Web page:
My rating –
Burton knows that the key to a high-performance mitten is creating something that keeps hands both warm and dry, no matter what the weather is like. The company, therefore, invests heavily in proprietary technology, like Gore-Tex, to keep moisture out while retaining heat. This Burton Women’s Mitten makes use of Gore-Tex’s IP to create a ski accessory with fabulous properties.
Pros and Cons:
|Soft interior feel||Not as form-fitting as leather ski gloves because of the unique waterproofing material|
|Ultralightweight, making them ideal for long excursions on the slopes||Sizing is a little on the large size: you may want to underestimate the size you need slightly|
|The liner doubles as a separate pair of gloves. You can use it for both skiing and other outdoor activities||Waterproofing technology may not be effective in extreme wet weather|
|Perfectly capable of keeping the hands warm in sub-zero temperatures|
|Come in a variety of colors and patterns, enabling you to customize your mitts to your style|
|The liners make it easy to check your phone without exposing your hands to the elements|
|Exceptional sweat-wicking capability, keeping your hands dry even when exercising ferociously|
Burton has created one of the most sophisticated women’s ski mittens on the market. The combination of Gore-Tex waterproofing and insulation technology makes this one of the best options for keeping your hands both warm and dry. Niggles with the underlying technology, however, may ruin the experience for some.
My rating –
Marmot takes a similar approach to Carhartt with the Moraine Mitt. The company has created an entry-level glove. It hopes that this mitt will offer both comfort, value, and performance on the slopes.
Pros and Cons:
|Anti-water penetration technologies, including Gore-Tex, NanoPro and Membrain||Mittens can induce sweating when it is not cold enough on the slopes|
|Gore Windstopper technology helps to prevent wind chill||May not be suitable for women who have broad hands|
|Very soft interior lining||The palm-side material is not particularly durable and can wear out over several ski trips|
|An extended cuff that is easy to cinch|
|Attractive white and grey design|
|Helpful nose wipe on the side of the thumb|
|Solar shield technology to prevent the gloves from generating excess heat during warmer weather|
|Comes with a handy pull cord on the wrist that makes it easy to put on the second mitt|
|Has an internal heater pocket|
While the Marmot may have some sizing issues, the other problems are relatively minor. Marmot achieves its objectives with the Moraine Mitt. It is comfortable and affordable. It also comes with a host of value-added features that make life on the slopes a little more enjoyable.
My rating –
Hestra is something of a premium brand in the women’s ski mitten’s space. The company’s Army Leather 3-Finger Winter Mitten is no exception. It comes with unique three-layer fabric, a removable and replaceable inner liner, and a handy size guide.
Pros and Cons:
|Goat leather palm for superior longevity, grip, and feel||You can easily stain the white leather if you’re not careful|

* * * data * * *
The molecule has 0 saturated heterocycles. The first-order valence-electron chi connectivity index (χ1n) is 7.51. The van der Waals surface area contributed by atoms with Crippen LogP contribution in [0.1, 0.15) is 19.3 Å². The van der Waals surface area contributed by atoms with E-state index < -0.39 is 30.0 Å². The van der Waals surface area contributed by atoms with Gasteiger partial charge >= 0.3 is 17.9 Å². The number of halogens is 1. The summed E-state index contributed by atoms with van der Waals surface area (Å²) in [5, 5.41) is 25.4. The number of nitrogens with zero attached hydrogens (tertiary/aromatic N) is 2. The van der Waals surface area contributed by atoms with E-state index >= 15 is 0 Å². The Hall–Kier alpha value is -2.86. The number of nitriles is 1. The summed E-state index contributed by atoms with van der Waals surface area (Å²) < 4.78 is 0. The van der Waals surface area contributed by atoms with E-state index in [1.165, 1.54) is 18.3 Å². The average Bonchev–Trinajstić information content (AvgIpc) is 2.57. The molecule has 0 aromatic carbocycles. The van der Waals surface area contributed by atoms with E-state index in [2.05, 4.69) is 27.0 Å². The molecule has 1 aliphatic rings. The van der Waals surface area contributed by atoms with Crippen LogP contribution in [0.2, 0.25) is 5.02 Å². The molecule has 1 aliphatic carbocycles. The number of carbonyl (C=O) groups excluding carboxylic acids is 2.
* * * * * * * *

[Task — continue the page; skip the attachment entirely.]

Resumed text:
|High-quality polyester fiber insulation||You have to maintain the leather with Hestra’s exclusive wax products|
|Quality workmanship along the seams|
|Comes in a range of stylish colors to complement the rest of your ski or snowboarding outfit|
|Has a tight fastening around the wrist to prevent snow from entering the interior of the glove|
|Comes with a pair of straps to make it easier to put on the second mitt once you’re wearing the first|
|Uses the “lobster” design, providing independent movement for your index finger while containing the other three digits in a separate pouch|
|Suitable for mountain biking in cold weather because of the trigger finger|
|High-quality construction and materials throughout|
Overall, the Hestra Women’s Army Leather 3-Finger Winter Mitten is among the best on the market. It offers a host of features and has practically zero drawbacks. If you can afford them, they are among the best you can buy today.
My rating –
The second entry from Burton in this review is the Women’s Warmest Mitt. Unlike the Gore-Tex version we discussed earlier, the Burton Women’s Warmest Mitt comes with a different waterproofing technology: water Dryride Membrane 2.0. But does it perform?
Pros and Cons:
|Extendable knitted cuff||The area around the wrist can be exceptionally tight|
|Available in a range of colors, including True Black, Persimmon, Sandstruck metallic, and Scuba||Can feel too bulky to people used to wearing regular gloves|
|Uses Burton’s Screen Grab tech, allowing you to operate your smartphone with your thumb||Women with short fingers may have to put up with unused space between the glove liner and the rest of the mitt|
|Pre-curved ergonomic fit|
|Long, knitted cuff for additional protection from the weather|
|Gore Warm technology on the insert|
Burton’s goal here is to provide women with state-of-the-art mitts at an affordable price. It comes with a host of helpful features. The combination of the ergonomic fit and Gore Warm technology make this a contender for the best women’s mitt in the review.
The winner of the roundup is the Hestra. While the price might be outside of some people’s budget, there’s no doubt that you get a quality mitten in return.
At the beginning of this review, we outlined several factors that women should take into consideration before settling on a mitt. The most crucial factor was to keep your fingers warm, and the Hestra certainly delivers here. But what makes the mitten unique is all the other quality of life features that it offers. The small straps that make it easy to put on the second mitt, the goat-leather palm and the range of colors make this product the one to beat. The 3-finger design that gives you that little bit of extra dexterity is the icing on the cake.
The Burton Women’s Warmest Mitt is a notable second for those who want something more affordable.